from Dr Marie-Paule Kieny and Dr Bernard Pécoul


2019 marked a year of exciting progress for DNDi teams and partners around the world, as we set out from the milestone of our 15th anniversary with renewed commitment to advancing medical innovation for neglected patients.

Within weeks of its approval by the European Medicines Agency, our latest drug – fexinidazole for the treatment of sleeping sickness – was registered in the Democratic Republic of Congo (DRC), the country hit hardest by the deadly disease. Our teams and partners worked to pave the way for widespread patient access to the safer, simpler, all-oral treatment, including through trainings for health staff in DRC, Guinea, Central African Republic, Angola, and South Sudan. We were thrilled by the news when doctors administered the first treatments to patients outside clinical trials in January 2020.

Building on the success of ‘fexi’, we are now developing a new single-dose oral drug that could radically improve prospects for eliminating sleeping sickness, a key target of the WHO roadmap on NTDs. It is one of over 40 research and development projects we are currently advancing to reduce illness, suffering, and death from some of the world’s most neglected diseases.

It is our firm belief that the medical innovations we are working to deliver are vital to achieving Universal Health Coverage and the 2030 Sustainable Development Goals. The need to overcome gaps in innovation and access to medical tools developed specifically for the people and places that need them most is in the spotlight now more than ever.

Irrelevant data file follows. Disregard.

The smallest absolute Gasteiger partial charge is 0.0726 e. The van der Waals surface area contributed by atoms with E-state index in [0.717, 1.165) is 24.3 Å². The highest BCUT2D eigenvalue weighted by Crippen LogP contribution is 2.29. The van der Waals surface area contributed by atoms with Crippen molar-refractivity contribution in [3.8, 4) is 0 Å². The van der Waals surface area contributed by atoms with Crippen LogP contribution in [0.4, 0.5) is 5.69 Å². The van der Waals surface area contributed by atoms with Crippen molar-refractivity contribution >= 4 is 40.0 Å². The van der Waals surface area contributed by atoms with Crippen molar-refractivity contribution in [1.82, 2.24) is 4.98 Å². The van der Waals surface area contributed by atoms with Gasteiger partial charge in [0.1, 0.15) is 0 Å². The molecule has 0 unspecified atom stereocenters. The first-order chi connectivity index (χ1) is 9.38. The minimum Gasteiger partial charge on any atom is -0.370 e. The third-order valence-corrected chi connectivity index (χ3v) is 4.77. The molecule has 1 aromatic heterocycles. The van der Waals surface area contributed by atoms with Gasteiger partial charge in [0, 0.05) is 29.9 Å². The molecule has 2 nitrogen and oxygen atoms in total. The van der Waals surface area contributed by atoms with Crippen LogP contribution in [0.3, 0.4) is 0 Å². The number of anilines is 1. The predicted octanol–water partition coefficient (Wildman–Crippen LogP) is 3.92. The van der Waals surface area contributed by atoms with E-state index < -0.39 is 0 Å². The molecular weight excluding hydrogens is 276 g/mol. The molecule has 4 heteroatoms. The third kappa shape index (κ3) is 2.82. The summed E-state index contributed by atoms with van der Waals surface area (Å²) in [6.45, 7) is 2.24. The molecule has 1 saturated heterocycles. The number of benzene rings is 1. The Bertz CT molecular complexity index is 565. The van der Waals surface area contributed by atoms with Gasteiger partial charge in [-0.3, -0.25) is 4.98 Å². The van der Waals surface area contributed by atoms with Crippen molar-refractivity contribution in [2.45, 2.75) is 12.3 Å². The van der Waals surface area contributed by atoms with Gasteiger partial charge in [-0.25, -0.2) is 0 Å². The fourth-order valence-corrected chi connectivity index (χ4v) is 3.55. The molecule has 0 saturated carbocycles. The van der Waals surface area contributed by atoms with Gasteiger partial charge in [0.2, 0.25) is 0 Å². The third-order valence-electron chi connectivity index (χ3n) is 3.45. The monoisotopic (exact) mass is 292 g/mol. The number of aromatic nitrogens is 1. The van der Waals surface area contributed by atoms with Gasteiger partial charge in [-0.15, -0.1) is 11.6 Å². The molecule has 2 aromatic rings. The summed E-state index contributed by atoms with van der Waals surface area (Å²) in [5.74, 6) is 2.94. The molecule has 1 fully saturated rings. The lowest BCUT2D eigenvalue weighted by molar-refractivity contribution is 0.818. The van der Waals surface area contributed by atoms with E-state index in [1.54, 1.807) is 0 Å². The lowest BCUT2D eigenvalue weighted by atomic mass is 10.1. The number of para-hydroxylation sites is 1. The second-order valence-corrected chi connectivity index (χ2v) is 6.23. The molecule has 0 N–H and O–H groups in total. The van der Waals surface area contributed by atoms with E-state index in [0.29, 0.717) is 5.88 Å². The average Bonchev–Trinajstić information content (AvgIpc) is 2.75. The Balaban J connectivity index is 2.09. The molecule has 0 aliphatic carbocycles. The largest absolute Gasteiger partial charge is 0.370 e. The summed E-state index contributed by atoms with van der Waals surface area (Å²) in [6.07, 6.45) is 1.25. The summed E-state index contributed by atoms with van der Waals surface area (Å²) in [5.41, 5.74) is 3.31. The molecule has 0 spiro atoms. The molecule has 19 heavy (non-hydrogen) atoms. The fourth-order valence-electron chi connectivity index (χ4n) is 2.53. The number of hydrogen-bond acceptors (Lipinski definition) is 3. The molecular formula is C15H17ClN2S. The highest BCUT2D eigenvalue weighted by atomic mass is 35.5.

One such innovation impasse that is close to our teams’ hearts is the lack of treatments adapted to the needs of children living with HIV. But better treatments for kids and their caregivers are on the horizon – including thanks to Cipla’s submission of our new child-friendly formulation of four antiretroviral medicines to the US Food and Drug Administration in October 2019. The easy-to-administer, strawberry-flavoured ‘4-in-1’ requires no refrigeration and is a great improvement over the current bitter tasting syrup with high alcohol content. We hope it will be one of many treatment advances to come as we continue to work to meet the medical needs of infants and young children.

As we look back on the year in the midst of the COVID-19 pandemic and the terrible toll it has brought to bear, we stand firm in our commitment to neglected patients and share our immense gratitude to health workers around the world who are putting themselves at considerable risk to treat the sick and contain the pandemic.

We thank our many friends, funders, and partners who continue to join us in our efforts to help deliver the best science for the most neglected.

In memory of Marleen Boelaert

We were profoundly saddened to learn of Marleen’s passing in June 2020. She was a true champion in the fight against neglected tropical diseases and was instrumental at DNDi, including as a member of our Scientific Advisory Committee and as an advisor for our sleeping sickness and leishmaniasis projects. Everyone at DNDi who was fortunate enough to know Marleen will remember her for her sharp intelligence, kindness, courage, and humility. We extend our deepest condolences to her family and friends.

Photo credit: Emmanuel Museruka-DNDi

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